Hello all, first post and just a quick question. I just installed a 2600x into my system yesterday with the stock Wraith Spire cooler and it is running hotter than I am used to. During gaming it seems to hold in the mid 60's with spikes into the low 70's, if I run a stress test or benchmark it quickly spikes to 90+ and throttles. Cpu Voltage monitored in Ryzen Master hover around 1.4 at idle and gone as high as 1.475 during a Aida64 stress. Clock speeds seem to idle around 4ghz and I have seen as high as 4.3. The 60's and low 70's I see now during gaming are not a concern but I intend to play Anthem and from what I have read the game can be hard on CPU's. I am wondering if these are fairly normal operating temps, voltages and speeds for a non tweaked 2600x or if something seems amiss? All fans are set to performance profiles and the are running 2000+ cpu and 1000+ case when it starts to get hot.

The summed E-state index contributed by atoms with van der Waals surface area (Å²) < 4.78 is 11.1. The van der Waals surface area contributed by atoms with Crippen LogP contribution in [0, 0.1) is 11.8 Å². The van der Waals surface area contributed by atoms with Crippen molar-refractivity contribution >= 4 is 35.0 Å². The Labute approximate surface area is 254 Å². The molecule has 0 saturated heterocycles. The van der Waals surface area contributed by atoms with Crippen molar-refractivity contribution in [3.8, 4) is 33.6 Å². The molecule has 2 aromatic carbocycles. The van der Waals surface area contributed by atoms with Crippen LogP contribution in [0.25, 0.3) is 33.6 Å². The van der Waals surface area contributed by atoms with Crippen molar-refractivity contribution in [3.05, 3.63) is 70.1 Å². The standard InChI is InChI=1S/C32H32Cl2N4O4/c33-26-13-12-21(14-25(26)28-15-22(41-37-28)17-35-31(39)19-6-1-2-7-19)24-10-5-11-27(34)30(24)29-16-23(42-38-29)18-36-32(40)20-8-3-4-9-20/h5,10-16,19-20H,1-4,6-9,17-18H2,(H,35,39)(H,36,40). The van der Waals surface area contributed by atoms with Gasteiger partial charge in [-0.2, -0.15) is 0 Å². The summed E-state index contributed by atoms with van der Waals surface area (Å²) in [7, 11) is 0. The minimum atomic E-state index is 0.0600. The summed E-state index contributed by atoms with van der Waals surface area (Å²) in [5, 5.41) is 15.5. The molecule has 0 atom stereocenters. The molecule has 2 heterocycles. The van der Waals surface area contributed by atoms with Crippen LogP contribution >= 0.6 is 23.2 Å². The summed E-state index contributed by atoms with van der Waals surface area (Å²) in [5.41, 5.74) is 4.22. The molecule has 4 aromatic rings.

Asrock B450K Fatality
AMD 2600x (Spire Cooler)
16GB 3000Mhz RAM
3 120MM Case Fans (2 intake, 1 exhaust)
650W 80+ Power Suppply
Seems normal to me, I have the same CPU. However I use a AIO watercooler and have 2 *140mm and 1* 200mm fans intake. With me it's under extreme heat stress test lower 70°c.
Room temperature and GPU heat also make the CPU hotter,...
But I don't think any game that's on the planet will get your CPU so hot you can not play,... In real life usage things do not heat up that hard and if you want lower temps just invest in beter cooling, damage to your CPU can not happen either, it will throttle to normal frequency (3.6Ghz) and in the worst case scenario just shut down.
Thanks, going to try a noctura 140mm air cooler and see if that gets me more into the range I'd like to be. If that does not get me there I will look into water cooling.
I also have a 2600x and everything you described seems to be normal for stock cooler. If you wanna lower the clock and voltage when not gaming or doing heavy tasks turn on the Windows Balanced plan. I bought a 30 dollar after market cooler and dropped the temps by 10-15 degrees.